of example only and is not intended to limit the scope of the present invention as set forth in the
purpose and appended claims. It must be done.
[0023]
Brief description of the drawings
[0024]
FIG. 1 is a diagram of a circular planar array consisting of an array of multiple logarithmic spirals
of elements spaced in iso-annular area according to an embodiment of the invention, wherein one
array of spirals is highlighted FIG.
[0025]
2 is a co-array showing the set of all vector spacings between elements in the apertures of the
array according to an embodiment of the present invention.
[0026]
FIG. 3 is a diagram of a circular planar array consisting of an array of multiple logarithmic spiralshaped arrays spaced in equal radial increments according to an embodiment of the invention,
with the elements in one of the spirals highlighted FIG.
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[0027]
FIG. 4 is a view of a circular planar array consisting of an array of multiple logarithmic spiralshaped arrays spaced inwards by logarithmic radial increments of elements according to an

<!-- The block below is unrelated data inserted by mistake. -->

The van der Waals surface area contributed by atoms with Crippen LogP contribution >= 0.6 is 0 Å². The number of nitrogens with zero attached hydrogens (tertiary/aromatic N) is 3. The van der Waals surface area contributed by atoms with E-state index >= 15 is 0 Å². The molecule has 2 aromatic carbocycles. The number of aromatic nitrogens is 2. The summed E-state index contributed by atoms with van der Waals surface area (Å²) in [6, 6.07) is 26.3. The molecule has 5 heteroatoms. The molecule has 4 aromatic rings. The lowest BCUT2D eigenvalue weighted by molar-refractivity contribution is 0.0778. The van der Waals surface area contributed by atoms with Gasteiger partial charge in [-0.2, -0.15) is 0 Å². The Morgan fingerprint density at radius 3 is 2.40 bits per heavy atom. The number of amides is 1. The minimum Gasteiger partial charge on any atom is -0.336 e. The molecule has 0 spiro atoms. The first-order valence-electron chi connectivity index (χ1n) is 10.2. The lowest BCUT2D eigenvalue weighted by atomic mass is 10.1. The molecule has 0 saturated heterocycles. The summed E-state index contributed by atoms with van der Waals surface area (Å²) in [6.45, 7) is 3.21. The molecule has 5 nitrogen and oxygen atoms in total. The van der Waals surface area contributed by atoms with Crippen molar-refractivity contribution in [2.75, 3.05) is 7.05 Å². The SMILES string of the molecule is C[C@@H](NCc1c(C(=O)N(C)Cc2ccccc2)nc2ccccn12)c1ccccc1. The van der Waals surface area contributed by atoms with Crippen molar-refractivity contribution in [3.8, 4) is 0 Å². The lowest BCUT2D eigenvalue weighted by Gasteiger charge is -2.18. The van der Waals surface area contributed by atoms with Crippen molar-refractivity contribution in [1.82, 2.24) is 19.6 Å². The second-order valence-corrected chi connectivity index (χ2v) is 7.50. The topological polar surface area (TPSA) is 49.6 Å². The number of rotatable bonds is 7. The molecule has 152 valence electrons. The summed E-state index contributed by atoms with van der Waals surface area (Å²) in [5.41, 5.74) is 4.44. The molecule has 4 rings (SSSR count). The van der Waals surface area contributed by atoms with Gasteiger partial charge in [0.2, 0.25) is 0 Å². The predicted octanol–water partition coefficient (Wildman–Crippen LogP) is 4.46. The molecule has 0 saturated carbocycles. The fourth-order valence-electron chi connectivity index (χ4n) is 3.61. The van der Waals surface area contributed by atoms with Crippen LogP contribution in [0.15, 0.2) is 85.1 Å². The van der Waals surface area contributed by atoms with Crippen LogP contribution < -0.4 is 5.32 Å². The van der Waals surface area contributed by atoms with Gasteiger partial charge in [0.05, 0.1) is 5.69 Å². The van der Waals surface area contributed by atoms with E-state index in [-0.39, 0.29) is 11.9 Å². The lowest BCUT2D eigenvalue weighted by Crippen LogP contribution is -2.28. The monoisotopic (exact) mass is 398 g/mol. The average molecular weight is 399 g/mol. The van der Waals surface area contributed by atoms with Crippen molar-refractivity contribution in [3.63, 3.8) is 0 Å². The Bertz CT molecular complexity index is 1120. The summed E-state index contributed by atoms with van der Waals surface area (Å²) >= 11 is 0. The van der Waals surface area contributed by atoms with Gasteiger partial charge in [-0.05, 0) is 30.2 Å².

embodiment of the invention, in one of the spirals FIG. 5 is a diagram in which the element is
emphasized.
[0028]
5 is a diagram of a typical array pattern for single frequency operation using the array of FIG. 1
focused on a 54 inch off broadside point.
[0029]
6 is a diagram of a typical array pattern in single frequency operation when using the array of
FIG. 1 with a focus at 54 inches off broadside at 5 kilohertz.
[0030]
7 is a diagram of a typical array pattern in single frequency operation when using the array of
FIG. 1 with a focus at 54 inches off broadside at 10 kHz.
[0031]
FIG. 8 is a plot of the worst case sidelobe characteristics in single frequency operation when
using the array of FIG. 1 with a focus at 54 inches off broadside at 1 kilohertz.
[0032]
9 is a plot showing the worst case sidelobe characteristics in single frequency operation when
using the array of FIG. 1 with a focus at 54 inches off broadside at 5 kilohertz.
[0033]
10 is a plot showing the worst case sidelobe characteristics in single frequency operation when
using the array of FIG. 1 with a focus at 54 inches off broadside at 10 kHz.
[0034]
FIG. 11 is a block diagram illustrating microphone input, signal conditioning, signal processing,
and display from the planar array of FIG. 1 for noise source location mapping.
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[0035]
Explanation of sign
[0036]
12 array elements 15 planar array design 16 logarithmic spirals